Esports teams are by far one of the most influential groups amongst the gaming community today. The esports industry is one of the fastest-growing industries right now and for good reasons. According to AikenHouse, esports team players make on average about $48,000 per year plus any additional earnings. But how exactly do the esports team make their money? Find out right here on Gamezo.
In general, majority of the income that esports organization and teams make are from:
We’ll be going over these income streams and how they all contribute to how the esports teams make money.
If you have watched any stream, tournaments, or videos from any esports teams, you will know what we are talking about. Organizations such as Cloud9, 100T, FaZe, and Team Liquid have an overwhelming number of sponsorship deals from a variety of companies. These companies pay the esports organization a lot of money. This is to not only get their brand name out there but also create an affiliation with the teams and their audience. Each esports organization signs a sponsorship deal with these companies to fund their team. In return, they will have their brand featured on things like team jerseys to website stores.
Famous sponsors: Bang Energy, Monster Energy, and even companies like BMW.
Advertisements and afiliates
Very similar to sponsorships, advertisements will generally be featured on media and content that is produced by the esports team/organization. Streamers on the esports team will usually have their channels where they promote a product or service and have a promo code for the audience to use. Once the code is used, the streamer receives a percentage commission based on the code that was used to purchase the product.
Streaming advertisements account are a good revenue source where streamers show the ads of one of their sponsors. This might be anytime when they are streaming and have a large active audience. The value of the advertisement is driven by the engaging viewers that watch the ads and interact with them.
It isn’t just good for the streamers and esports team too. Of the $1.1 Billion that was made in the esports community in 2019, the sponsors got around $456 Million. So it is definitely a lucrative investment on their part.
Just like any other entertainment and sports industry, esports is a competitive source of entertainment that attracts the masses to their events. Ticket sales to these events and tournaments are a big income stream to esports teams. With an audience attendance size on average around 10,000 to 12,000 people, it can get really busy. At the 2017 Intel Extreme Masters Katowice, there was a record-breaking 173,000 fans attending the event.
It’s not just from the in-person audience either. A lot of the fans who watch the tournaments and events are mostly watching it online. In the 2017 League of Legends World Championship, there was an estimated 80,000 fans attending the event live with another 90 million fans watching online. If you still think esports is a niche, think again.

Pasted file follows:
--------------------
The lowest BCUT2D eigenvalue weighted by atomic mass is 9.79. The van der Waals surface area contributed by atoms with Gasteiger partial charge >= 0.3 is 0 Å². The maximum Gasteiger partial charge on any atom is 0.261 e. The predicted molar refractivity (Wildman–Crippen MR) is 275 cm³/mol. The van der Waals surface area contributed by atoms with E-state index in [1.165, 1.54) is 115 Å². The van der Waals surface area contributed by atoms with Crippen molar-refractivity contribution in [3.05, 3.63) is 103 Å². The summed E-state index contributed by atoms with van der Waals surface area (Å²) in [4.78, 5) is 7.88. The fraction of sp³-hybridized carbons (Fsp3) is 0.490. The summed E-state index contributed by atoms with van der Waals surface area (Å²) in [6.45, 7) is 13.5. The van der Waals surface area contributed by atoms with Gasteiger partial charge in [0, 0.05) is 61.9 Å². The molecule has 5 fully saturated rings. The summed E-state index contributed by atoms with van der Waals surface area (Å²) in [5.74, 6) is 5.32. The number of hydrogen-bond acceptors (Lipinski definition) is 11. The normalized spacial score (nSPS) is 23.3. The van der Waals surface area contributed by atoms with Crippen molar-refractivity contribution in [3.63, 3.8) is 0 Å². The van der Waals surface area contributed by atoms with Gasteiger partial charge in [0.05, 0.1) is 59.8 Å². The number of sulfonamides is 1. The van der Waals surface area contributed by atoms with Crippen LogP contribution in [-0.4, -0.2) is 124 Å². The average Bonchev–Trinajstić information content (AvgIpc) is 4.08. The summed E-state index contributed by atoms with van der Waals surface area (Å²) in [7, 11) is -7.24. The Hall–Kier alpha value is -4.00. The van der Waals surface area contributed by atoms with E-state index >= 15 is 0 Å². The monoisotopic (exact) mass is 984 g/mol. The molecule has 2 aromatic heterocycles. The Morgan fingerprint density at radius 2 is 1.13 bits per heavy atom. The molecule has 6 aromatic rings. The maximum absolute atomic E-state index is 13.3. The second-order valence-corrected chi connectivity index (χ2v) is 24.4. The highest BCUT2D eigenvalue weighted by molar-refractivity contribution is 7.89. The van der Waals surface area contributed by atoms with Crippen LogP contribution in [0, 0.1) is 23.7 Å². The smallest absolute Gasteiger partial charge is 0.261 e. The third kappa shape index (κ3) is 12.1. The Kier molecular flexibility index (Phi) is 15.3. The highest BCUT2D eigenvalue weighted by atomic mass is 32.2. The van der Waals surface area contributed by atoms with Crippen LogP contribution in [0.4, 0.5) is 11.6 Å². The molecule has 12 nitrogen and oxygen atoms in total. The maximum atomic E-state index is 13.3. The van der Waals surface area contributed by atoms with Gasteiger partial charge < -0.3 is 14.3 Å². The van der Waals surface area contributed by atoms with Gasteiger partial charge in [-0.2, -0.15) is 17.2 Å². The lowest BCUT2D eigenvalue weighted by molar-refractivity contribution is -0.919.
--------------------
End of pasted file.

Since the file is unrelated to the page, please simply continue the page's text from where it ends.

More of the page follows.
Put your hands up if you own at least one esports merchandise. Whether it is to support your favorite streamer, pro player, or esports team/organization, merchandise is cool to have. Similar to how the sports industry capitalizes on the brand of their esports team or players. Esports have their own merchandise to sell to their fans. From t-shirts and caps to mouse pads and jerseys.
However, merchandising doesn’t stop with just the physical goods. Unlike traditional sports merchandising, esports merchandising can extend to digital products within games. Players can purchase in-game skins to show their support to their esports team.
Media rights and streaming
As mentioned above, viewership is a big component to how the esports team gets their money. And with the majority of their audience being online, it definitely pays to have the media rights to those streams. Esports organizations are able to negotiate with broadcasting networks or streaming services to reach that online audience.
Streaming platforms like Twitch and YouTube are famous examples of this. Most esports organizations will be required to sign contracts with these companies in order to stream on their platform to reach online viewers. For context, a streamer called THEGREFG holds the record for the highest peak viewerships at 2,470,347 viewers. That is a lot of impressions of content, and if you do not capitalize on those media rights, someone will.
From donations to subscriptions, platforms such as Twitch allows it’s affiliate creators to earn more money by streaming on them. Which is another source of revenue. Paying for monthly subscriptions unlocks multiple benefits for them and many are happy to do so in efforts to support their favorite content creators. Twitch does take about half of all that revenue though, so it’s not all going to them.
This one is probably the most obvious one, but they do make some of their money from tournaments. This can range from smaller tournament events to some of the major leagues. It all depends on the audience size, sponsors and more importantly, the prize pool And it isn’t always consistent and varies depending on the game. For context, the VALORANT Champions Tour 2021: Stage 2 Masters — Reykjavík had a prize pool of $200,000 while the 2020 LoL World Championship in Shanghai, China had a prize pool of $2.34 Million. This source of revenue is not the most consistent and so esports teams usually rely on their other sources. The tournaments, however, serve an even bigger purpose. Becoming winners of these tournaments will add prestige and value to the esports brands that bring them even more sponsorships and deals.
So that’s all for now. While there are definitely some more revenue streams, these would mostly be the main ones. Till next time!